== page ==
The Story of Mary and Martha is about attitude. Does our community have open hearts, open minds and open doors to welcome new possibilities, are we willing to say “yes” rather than “no” to something that we have never done before?  Mary was expected to work in the kitchen, instead she made a choice to do something that was not expected of her and she was blessed by it.

clip_image028

The Story of Mary and Martha is about possibilities and growth in unexpected and challenging situations. All of us know that “stuff happens,” that there are limitations; but we also know that there are possibilities. Martha got stuck preparing the meal; Mary got yelled at by her sister. Through it all the grace of Jesus was with both of them.

clip_image030

The Story of Mary and Martha is about learning to see the world as if for the first time, just like Mary did that day. The truth is that we see every moment of life for the first time, since each passing moment is unique and new until it becomes a memory. Recognizing that newness breaks up the boundaries that we set around ourselves, and opens us to new possibilities, new and unexpected ways to experience the joy of the Lord.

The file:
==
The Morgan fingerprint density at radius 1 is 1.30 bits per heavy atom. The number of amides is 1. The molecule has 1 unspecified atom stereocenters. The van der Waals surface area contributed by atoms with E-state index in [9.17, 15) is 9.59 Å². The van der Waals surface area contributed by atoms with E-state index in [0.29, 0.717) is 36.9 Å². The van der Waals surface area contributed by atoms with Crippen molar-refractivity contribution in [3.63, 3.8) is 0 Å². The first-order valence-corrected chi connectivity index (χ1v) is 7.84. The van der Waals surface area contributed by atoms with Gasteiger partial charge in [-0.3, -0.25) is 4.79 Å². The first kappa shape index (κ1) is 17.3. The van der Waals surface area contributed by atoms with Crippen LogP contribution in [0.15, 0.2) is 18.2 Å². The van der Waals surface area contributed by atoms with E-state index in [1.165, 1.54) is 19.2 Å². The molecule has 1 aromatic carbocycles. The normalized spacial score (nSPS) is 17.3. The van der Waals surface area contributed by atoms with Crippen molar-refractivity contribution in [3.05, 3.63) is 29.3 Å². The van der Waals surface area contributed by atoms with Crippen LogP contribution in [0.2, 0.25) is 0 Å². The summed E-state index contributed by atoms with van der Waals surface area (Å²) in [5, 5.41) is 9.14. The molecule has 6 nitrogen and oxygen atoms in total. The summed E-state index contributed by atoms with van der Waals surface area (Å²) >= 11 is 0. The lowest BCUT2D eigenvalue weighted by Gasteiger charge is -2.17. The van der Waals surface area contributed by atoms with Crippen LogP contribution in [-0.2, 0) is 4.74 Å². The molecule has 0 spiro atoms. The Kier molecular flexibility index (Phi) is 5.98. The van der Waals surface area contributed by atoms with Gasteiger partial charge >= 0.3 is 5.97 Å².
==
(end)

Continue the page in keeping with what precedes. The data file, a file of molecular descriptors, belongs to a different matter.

The presence of God is the reality of our lives. Holy Spirit tugs on the strings of our hearts every day and Jesus visits every one of us every day. The story of Mary and Martha is about what we do with that reality.

If we allow it, the reality of God’s presence lifts us beyond everyday limitations of this life and helps us to glimpse the sacred in the profane, the divine in the mundane, the extraordinary in the ordinary, and the holy with which each and every moment of our lives is filled. It challenges us to step out of your comfort zones, and to try something new. When we do that we find ourselves at the feet of Jesus, showered with new blessings and new experiences that bring unexpected joy.

Advertisements

Leave a Reply

Fill in your details below or click an icon to log in:

WordPress.com Logo

You are commenting using your WordPress.com account. Log Out / Change )

Twitter picture

You are commenting using your Twitter account. Log Out / Change )

Facebook photo

You are commenting using your Facebook account. Log Out / Change )

Google+ photo

You are commenting using your Google+ account. Log Out / Change )

Connecting to %s

%d bloggers like this: